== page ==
The battle

The Italian 8th Armys Alpini Corps, consisting of Alpine Divisions 3rd Julia, 2nd Tridentina and 4th Cuneense and the 156th "Vicenza" Infantry Division to their rear, were at this point largely unaffected by the Soviet offensive on their right flank. But on January 13th, 1943, the Soviets launched the second stage of Operation Saturn. In this stage four armies of Soviet General Filipp Golikov's Voronezh Front attacked, encircled, and destroyed the Hungarian Second Army near Svoboda on the Don to the northwest of the Italians, they attacked and pushed back the remaining units of the German 24th Army Corps on the Alpini left flank and then attacked the Alpini themselves. The Alpini held the front, but within three days the Soviets advanced convert|200|km|mi|-1|abbr=off|lk=off|sp=us to the left and right of the Alpini, who were thus encircled.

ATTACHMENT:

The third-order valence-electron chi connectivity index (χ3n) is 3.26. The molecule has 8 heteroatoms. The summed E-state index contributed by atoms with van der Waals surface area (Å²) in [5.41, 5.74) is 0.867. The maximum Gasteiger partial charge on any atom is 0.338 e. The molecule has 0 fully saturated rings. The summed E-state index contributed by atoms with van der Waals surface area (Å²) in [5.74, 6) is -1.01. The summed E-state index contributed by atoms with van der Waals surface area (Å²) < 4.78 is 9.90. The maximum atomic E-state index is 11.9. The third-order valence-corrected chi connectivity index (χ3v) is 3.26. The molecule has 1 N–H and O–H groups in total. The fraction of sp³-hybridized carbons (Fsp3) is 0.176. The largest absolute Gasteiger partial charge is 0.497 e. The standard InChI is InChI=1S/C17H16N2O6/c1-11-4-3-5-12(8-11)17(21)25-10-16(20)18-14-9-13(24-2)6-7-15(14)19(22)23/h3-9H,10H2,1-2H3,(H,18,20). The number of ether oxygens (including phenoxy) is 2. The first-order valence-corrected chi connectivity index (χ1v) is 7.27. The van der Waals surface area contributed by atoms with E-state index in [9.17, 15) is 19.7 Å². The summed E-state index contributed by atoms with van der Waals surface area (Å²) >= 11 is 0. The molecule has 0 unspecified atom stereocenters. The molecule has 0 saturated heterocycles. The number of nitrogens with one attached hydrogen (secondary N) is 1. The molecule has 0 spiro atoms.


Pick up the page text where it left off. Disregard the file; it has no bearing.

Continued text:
Although the Alpini corps was ordered to hold the front at all costs, preparations for a general retreat began on January 15th. On the evening of January 17, the commanding officer of the corps General Gabriele Nasci finally ordered the full retreat. At this point the Julia and Cuneense divisions were already heavily decimated and only the Tridentina division was still capable of conducting effective combat operations.

The 40,000 strong mass of stragglers—Alpini and Italians from other commands, plus various Germans and Hungarians—formed two columns that followed the Tridentina division which, supported by a handful of German armoured vehicles, led the way westwards to the new Axis front. The Soviets had already occupied every village and bitter battles were fought by the soldiers of the Tridentina to clear the way. In fifteen days the soldiers covered 200 km on foot, fought twenty-two battles and spent fourteen nights camped in the middle of the Russian Steppe. Temperatures during the night fell between convert|-30|°C|°F|-1|abbr=on|lk=off and convert|-40|°C|°F|-1|abbr=on|lk=off.